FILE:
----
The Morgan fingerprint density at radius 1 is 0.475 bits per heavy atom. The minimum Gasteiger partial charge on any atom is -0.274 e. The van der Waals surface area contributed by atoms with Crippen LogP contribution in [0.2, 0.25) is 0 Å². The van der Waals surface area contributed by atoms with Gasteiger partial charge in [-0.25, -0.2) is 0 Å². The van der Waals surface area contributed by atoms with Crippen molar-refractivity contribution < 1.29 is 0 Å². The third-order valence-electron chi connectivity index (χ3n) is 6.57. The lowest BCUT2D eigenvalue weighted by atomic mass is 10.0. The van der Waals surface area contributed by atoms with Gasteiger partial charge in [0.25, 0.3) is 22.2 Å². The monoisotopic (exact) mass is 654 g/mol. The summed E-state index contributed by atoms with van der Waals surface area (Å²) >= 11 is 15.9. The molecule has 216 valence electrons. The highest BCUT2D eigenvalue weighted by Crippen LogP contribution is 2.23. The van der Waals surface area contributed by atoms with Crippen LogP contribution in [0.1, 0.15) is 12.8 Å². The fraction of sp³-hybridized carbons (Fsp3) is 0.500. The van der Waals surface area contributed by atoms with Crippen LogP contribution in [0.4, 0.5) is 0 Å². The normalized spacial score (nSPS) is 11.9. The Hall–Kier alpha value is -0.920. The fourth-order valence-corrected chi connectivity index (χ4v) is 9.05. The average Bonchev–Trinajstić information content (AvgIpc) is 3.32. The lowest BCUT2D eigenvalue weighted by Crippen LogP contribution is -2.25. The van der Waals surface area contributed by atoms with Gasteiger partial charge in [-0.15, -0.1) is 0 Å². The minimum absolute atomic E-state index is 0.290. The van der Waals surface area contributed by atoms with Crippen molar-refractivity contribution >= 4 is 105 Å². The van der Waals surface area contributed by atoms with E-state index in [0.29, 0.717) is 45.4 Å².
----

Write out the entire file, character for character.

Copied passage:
The Morgan fingerprint density at radius 1 is 0.475 bits per heavy atom. The minimum Gasteiger partial charge on any atom is -0.274 e. The van der Waals surface area contributed by atoms with Crippen LogP contribution in [0.2, 0.25) is 0 Å². The van der Waals surface area contributed by atoms with Gasteiger partial charge in [-0.25, -0.2) is 0 Å². The van der Waals surface area contributed by atoms with Crippen molar-refractivity contribution < 1.29 is 0 Å². The third-order valence-electron chi connectivity index (χ3n) is 6.57. The lowest BCUT2D eigenvalue weighted by atomic mass is 10.0. The van der Waals surface area contributed by atoms with Gasteiger partial charge in [0.25, 0.3) is 22.2 Å². The monoisotopic (exact) mass is 654 g/mol. The summed E-state index contributed by atoms with van der Waals surface area (Å²) >= 11 is 15.9. The molecule has 216 valence electrons. The highest BCUT2D eigenvalue weighted by Crippen LogP contribution is 2.23. The van der Waals surface area contributed by atoms with Crippen LogP contribution in [0.1, 0.15) is 12.8 Å². The fraction of sp³-hybridized carbons (Fsp3) is 0.500. The van der Waals surface area contributed by atoms with Crippen LogP contribution in [0.4, 0.5) is 0 Å². The normalized spacial score (nSPS) is 11.9. The Hall–Kier alpha value is -0.920. The fourth-order valence-corrected chi connectivity index (χ4v) is 9.05. The average Bonchev–Trinajstić information content (AvgIpc) is 3.32. The lowest BCUT2D eigenvalue weighted by Crippen LogP contribution is -2.25. The van der Waals surface area contributed by atoms with Gasteiger partial charge in [-0.15, -0.1) is 0 Å². The minimum absolute atomic E-state index is 0.290. The van der Waals surface area contributed by atoms with Crippen molar-refractivity contribution >= 4 is 105 Å². The van der Waals surface area contributed by atoms with E-state index in [0.29, 0.717) is 45.4 Å².